GD: We absolutely wanted to do all the illustrations but the amount of time and money involved in doing that seemed prohibitive at first.

ED: The success of the Kickstarter campaign–

GD: We raised $30,000 to fund the project.

ED: –provided the opportunity to do them all. There are 120 original illustrations by E.W. Kemble in the book. Forty of those include Jim or other characters who were changed into robots. My mom actually altered the illustrations for us. She did an amazing job. I know there are Child Labor Laws in the US but there should probably be some Parent Labor Laws too.

TMS: Who do you think the book will appeal to the most?

ED: A friend of ours said, “This is something that smart people will give to other smart people.”

GD: So buy our book if you’re not dumb.

TMS: If someone hasn’t read the original work, will they appreciate your altered version more you think, or less? And what about those who are very familiar with the original?

ED: Despite the fact that a lot of little things had to change the work is 99.9% intact. I’d say that someone who’s never read the book could read ours and honestly say they’d read Huck Finn.

GD: I think Etta has Stockholm Syndrome. We’ve been living with this idea for so long that we’re actually starting to think it’s a good idea. Honestly, I think that the book works for anyone who understands what we’re doing. At the risk of sounding pretentious…

ED: Too late.

GD: ..this is kind of a multi-media art project. The fundraising video works in conjunction with the book, trailer, and introductory essay we wrote to create something that’s bigger than any individual piece of the puzzle.

ED: Ideally people should get out of it that Robots are awesome and censoring a classic book or any piece of art is a terrible idea.

GD: And that the book makes a great Christmas or birthday gift.

TMS: What about the potential for the book to be read in schools that previously banned the text?

GD: We’d love to send classroom sets to every school that has banned the book but if they’ve banned the book I don’t think they’d get the joke. Lots of our Kickstarter backers are teachers or Librarians who said they will be using the book as a teaching tool in the classroom though.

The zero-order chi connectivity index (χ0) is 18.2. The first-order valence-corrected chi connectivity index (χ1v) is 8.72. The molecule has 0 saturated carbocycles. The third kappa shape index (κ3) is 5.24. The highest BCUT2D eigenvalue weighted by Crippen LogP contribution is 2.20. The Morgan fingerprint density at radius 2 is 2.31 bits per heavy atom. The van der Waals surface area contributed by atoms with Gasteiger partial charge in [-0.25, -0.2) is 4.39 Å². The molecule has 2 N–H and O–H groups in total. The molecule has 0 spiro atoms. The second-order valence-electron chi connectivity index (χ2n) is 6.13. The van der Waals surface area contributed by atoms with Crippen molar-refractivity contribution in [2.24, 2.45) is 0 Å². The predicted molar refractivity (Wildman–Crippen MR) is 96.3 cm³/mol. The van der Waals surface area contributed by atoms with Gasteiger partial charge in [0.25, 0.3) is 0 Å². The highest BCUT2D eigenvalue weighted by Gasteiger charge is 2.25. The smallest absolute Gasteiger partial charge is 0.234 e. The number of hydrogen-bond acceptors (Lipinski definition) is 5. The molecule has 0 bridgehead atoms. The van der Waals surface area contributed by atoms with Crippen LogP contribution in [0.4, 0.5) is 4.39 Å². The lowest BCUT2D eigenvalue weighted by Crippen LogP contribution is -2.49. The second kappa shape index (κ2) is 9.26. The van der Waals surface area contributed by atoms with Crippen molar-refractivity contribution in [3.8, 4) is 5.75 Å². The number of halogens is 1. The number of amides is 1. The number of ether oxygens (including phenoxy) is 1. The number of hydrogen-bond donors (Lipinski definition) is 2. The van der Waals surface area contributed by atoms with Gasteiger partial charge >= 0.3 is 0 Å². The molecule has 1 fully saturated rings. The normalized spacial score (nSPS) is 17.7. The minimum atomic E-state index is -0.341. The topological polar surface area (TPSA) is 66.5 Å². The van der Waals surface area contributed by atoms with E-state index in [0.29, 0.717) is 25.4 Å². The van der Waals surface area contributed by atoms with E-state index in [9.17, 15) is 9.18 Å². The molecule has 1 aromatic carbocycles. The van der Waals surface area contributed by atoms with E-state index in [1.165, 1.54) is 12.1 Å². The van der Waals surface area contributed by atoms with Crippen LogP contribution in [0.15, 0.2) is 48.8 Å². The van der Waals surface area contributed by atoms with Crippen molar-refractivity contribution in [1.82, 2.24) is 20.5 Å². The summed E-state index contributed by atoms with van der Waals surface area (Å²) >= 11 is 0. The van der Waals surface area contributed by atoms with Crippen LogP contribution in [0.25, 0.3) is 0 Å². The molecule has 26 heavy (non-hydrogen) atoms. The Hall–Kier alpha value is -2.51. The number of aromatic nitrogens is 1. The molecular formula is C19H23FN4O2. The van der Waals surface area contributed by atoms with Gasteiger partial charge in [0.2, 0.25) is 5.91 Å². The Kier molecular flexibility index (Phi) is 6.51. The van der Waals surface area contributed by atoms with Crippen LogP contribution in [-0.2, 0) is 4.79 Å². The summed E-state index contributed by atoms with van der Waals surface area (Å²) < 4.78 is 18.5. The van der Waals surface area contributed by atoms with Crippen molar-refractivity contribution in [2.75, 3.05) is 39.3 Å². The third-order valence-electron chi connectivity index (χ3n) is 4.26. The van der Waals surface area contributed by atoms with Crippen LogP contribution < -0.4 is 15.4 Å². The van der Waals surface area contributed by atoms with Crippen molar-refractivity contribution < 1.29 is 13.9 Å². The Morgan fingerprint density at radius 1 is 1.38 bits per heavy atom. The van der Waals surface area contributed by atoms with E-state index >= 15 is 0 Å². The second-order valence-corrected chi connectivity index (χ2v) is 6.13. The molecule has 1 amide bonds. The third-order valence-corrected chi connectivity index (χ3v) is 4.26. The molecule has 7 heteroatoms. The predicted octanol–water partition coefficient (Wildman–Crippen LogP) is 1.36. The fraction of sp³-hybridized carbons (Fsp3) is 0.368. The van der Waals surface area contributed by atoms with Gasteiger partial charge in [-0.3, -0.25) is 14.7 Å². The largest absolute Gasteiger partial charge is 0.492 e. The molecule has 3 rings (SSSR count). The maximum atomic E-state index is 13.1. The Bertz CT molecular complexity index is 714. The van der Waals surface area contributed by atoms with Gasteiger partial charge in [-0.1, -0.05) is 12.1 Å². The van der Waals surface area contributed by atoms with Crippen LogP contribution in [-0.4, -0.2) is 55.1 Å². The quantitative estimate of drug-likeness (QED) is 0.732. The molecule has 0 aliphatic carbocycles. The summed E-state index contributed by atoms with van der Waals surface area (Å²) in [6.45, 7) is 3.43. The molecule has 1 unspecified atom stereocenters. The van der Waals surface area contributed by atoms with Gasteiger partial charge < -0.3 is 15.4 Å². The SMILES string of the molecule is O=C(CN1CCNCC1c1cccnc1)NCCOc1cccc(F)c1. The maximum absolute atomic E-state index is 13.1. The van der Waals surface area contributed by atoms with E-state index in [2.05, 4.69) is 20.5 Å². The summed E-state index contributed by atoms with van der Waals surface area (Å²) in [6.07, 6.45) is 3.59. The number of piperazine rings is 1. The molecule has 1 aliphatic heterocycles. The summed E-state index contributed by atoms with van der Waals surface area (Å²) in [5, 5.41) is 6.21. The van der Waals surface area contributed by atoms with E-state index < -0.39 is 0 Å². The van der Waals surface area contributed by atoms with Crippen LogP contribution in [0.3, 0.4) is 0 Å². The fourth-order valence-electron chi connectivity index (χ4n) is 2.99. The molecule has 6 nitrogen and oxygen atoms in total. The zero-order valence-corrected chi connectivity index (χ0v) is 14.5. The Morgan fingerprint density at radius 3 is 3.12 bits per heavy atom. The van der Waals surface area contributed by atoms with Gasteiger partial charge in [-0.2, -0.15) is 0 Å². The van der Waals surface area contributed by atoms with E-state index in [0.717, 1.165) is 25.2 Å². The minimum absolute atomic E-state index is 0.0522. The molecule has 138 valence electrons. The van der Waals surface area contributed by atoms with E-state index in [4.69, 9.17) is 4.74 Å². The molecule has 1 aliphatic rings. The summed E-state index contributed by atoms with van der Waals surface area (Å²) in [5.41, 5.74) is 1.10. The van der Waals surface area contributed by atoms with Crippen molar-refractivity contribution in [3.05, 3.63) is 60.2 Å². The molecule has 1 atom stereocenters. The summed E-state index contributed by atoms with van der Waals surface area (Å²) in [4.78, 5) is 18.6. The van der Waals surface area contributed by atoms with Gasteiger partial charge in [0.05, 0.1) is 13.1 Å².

ED: When you teach Huck Finn you have to address the fact that it is very uncomfortable to say and read the offensive language. The Robotic Edition can be a useful tool to explain why the original book is so important. It also has robots in it.

TMS: Can you see this scenario working in any other creative work or was Huckleberry Finn a special case?

GD: If we were good business people we would probably come up with some kind of cynical way to create a whole robot series of books but Huck Finn really feels like a special case because of its history and subject matter.

ED: Also, we’re not good business people.

TMS: Is there anything else you’re working on that you’d like our readers to know about?

GD: We’re working on an audio book of Huck Finn that we’ll be releasing as a free podcast. Also, our feature film The Selling is coming out on DVD/VOD on August 21.

ED: It’s about a real estate agent trying to sell a haunted house. We also have a bunch of feature scripts in development, a web series we’d like to continue and a dog who likes to be walked EVERY DAY.

GD: He’s so selfish.

ED: We also just launched our new website where people can buy the book and our other Kickstarter incentives including a wonderful model of Robot Jim by Chad Meserve.

TMS: Thanks so much for chatting with us, guys!

Download a free sample of the book on their website. You can also learn more about it on their official Facebook page and take a look at another video they made to explain Adventures of Huckleberry Finn Robotic Edition.

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Jill Pantozzi
Jill Pantozzi is a pop-culture journalist and host who writes about all things nerdy and beyond! She’s Editor in Chief of the geek girl culture site The Mary Sue (Abrams Media Network), and hosts her own blog “Has Boobs, Reads Comics” ( She co-hosts the Crazy Sexy Geeks podcast along with superhero historian Alan Kistler, contributed to a book of essays titled “Chicks Read Comics,” (Mad Norwegian Press) and had her first comic book story in the IDW anthology, “Womanthology.” In 2012, she was featured on National Geographic’s "Comic Store Heroes," a documentary on the lives of comic book fans and the following year she was one of many Batman fans profiled in the documentary, "Legends of the Knight."